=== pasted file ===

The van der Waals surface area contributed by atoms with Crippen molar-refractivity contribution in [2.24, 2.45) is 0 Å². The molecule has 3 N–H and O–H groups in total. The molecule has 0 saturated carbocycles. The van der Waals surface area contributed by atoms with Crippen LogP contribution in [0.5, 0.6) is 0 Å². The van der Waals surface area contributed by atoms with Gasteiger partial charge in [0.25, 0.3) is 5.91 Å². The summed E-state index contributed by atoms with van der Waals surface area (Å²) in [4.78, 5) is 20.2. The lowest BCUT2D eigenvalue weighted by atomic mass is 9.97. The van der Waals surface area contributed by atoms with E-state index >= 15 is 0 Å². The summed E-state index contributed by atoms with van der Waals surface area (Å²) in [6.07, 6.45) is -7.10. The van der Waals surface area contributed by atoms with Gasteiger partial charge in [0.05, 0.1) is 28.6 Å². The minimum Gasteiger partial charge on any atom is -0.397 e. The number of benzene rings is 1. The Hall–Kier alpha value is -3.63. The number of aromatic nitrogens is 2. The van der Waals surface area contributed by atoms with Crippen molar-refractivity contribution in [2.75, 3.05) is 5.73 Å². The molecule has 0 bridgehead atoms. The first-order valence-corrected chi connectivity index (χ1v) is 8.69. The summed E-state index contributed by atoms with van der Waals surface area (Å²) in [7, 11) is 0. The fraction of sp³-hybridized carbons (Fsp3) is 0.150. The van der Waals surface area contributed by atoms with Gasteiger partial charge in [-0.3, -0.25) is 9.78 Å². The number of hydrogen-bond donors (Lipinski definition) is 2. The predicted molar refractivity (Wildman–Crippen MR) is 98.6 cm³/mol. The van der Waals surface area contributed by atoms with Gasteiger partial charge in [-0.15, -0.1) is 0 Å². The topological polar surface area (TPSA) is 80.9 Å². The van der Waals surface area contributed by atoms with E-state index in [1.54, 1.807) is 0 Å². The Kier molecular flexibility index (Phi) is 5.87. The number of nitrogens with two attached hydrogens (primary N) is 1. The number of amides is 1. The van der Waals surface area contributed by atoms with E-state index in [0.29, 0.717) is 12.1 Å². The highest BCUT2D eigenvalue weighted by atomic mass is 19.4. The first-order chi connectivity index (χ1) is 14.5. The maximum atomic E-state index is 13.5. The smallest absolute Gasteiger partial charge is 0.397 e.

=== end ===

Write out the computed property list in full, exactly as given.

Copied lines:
The van der Waals surface area contributed by atoms with Crippen molar-refractivity contribution in [2.24, 2.45) is 0 Å². The molecule has 3 N–H and O–H groups in total. The molecule has 0 saturated carbocycles. The van der Waals surface area contributed by atoms with Crippen LogP contribution in [0.5, 0.6) is 0 Å². The van der Waals surface area contributed by atoms with Gasteiger partial charge in [0.25, 0.3) is 5.91 Å². The summed E-state index contributed by atoms with van der Waals surface area (Å²) in [4.78, 5) is 20.2. The lowest BCUT2D eigenvalue weighted by atomic mass is 9.97. The van der Waals surface area contributed by atoms with E-state index >= 15 is 0 Å². The summed E-state index contributed by atoms with van der Waals surface area (Å²) in [6.07, 6.45) is -7.10. The van der Waals surface area contributed by atoms with Gasteiger partial charge in [0.05, 0.1) is 28.6 Å². The minimum Gasteiger partial charge on any atom is -0.397 e. The number of benzene rings is 1. The Hall–Kier alpha value is -3.63. The number of aromatic nitrogens is 2. The van der Waals surface area contributed by atoms with Crippen molar-refractivity contribution in [2.75, 3.05) is 5.73 Å². The molecule has 0 bridgehead atoms. The first-order valence-corrected chi connectivity index (χ1v) is 8.69. The summed E-state index contributed by atoms with van der Waals surface area (Å²) in [7, 11) is 0. The fraction of sp³-hybridized carbons (Fsp3) is 0.150. The van der Waals surface area contributed by atoms with Gasteiger partial charge in [-0.3, -0.25) is 9.78 Å². The number of hydrogen-bond donors (Lipinski definition) is 2. The predicted molar refractivity (Wildman–Crippen MR) is 98.6 cm³/mol. The van der Waals surface area contributed by atoms with Gasteiger partial charge in [-0.15, -0.1) is 0 Å². The topological polar surface area (TPSA) is 80.9 Å². The van der Waals surface area contributed by atoms with E-state index in [1.54, 1.807) is 0 Å². The Kier molecular flexibility index (Phi) is 5.87. The number of nitrogens with two attached hydrogens (primary N) is 1. The number of amides is 1. The van der Waals surface area contributed by atoms with E-state index in [0.29, 0.717) is 12.1 Å². The highest BCUT2D eigenvalue weighted by atomic mass is 19.4. The first-order chi connectivity index (χ1) is 14.5. The maximum atomic E-state index is 13.5. The smallest absolute Gasteiger partial charge is 0.397 e.